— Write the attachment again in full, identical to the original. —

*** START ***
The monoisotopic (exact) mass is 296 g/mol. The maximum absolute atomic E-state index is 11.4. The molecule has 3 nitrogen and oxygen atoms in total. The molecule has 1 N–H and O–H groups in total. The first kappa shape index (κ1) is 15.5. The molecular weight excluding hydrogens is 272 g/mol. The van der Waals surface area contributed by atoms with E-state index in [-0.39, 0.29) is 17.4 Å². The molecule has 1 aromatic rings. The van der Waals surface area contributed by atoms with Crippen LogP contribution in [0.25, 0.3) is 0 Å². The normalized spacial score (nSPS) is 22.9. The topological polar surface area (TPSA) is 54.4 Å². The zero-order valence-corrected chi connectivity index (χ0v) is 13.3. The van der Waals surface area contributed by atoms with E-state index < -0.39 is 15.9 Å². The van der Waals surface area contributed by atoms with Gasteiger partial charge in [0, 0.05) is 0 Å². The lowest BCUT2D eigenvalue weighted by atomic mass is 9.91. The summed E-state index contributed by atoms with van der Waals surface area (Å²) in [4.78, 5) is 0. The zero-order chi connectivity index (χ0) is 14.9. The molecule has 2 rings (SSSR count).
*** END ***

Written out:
The monoisotopic (exact) mass is 296 g/mol. The maximum absolute atomic E-state index is 11.4. The molecule has 3 nitrogen and oxygen atoms in total. The molecule has 1 N–H and O–H groups in total. The first kappa shape index (κ1) is 15.5. The molecular weight excluding hydrogens is 272 g/mol. The van der Waals surface area contributed by atoms with E-state index in [-0.39, 0.29) is 17.4 Å². The molecule has 1 aromatic rings. The van der Waals surface area contributed by atoms with Crippen LogP contribution in [0.25, 0.3) is 0 Å². The normalized spacial score (nSPS) is 22.9. The topological polar surface area (TPSA) is 54.4 Å². The zero-order valence-corrected chi connectivity index (χ0v) is 13.3. The van der Waals surface area contributed by atoms with E-state index < -0.39 is 15.9 Å². The van der Waals surface area contributed by atoms with Gasteiger partial charge in [0, 0.05) is 0 Å². The lowest BCUT2D eigenvalue weighted by atomic mass is 9.91. The summed E-state index contributed by atoms with van der Waals surface area (Å²) in [4.78, 5) is 0. The zero-order chi connectivity index (χ0) is 14.9. The molecule has 2 rings (SSSR count).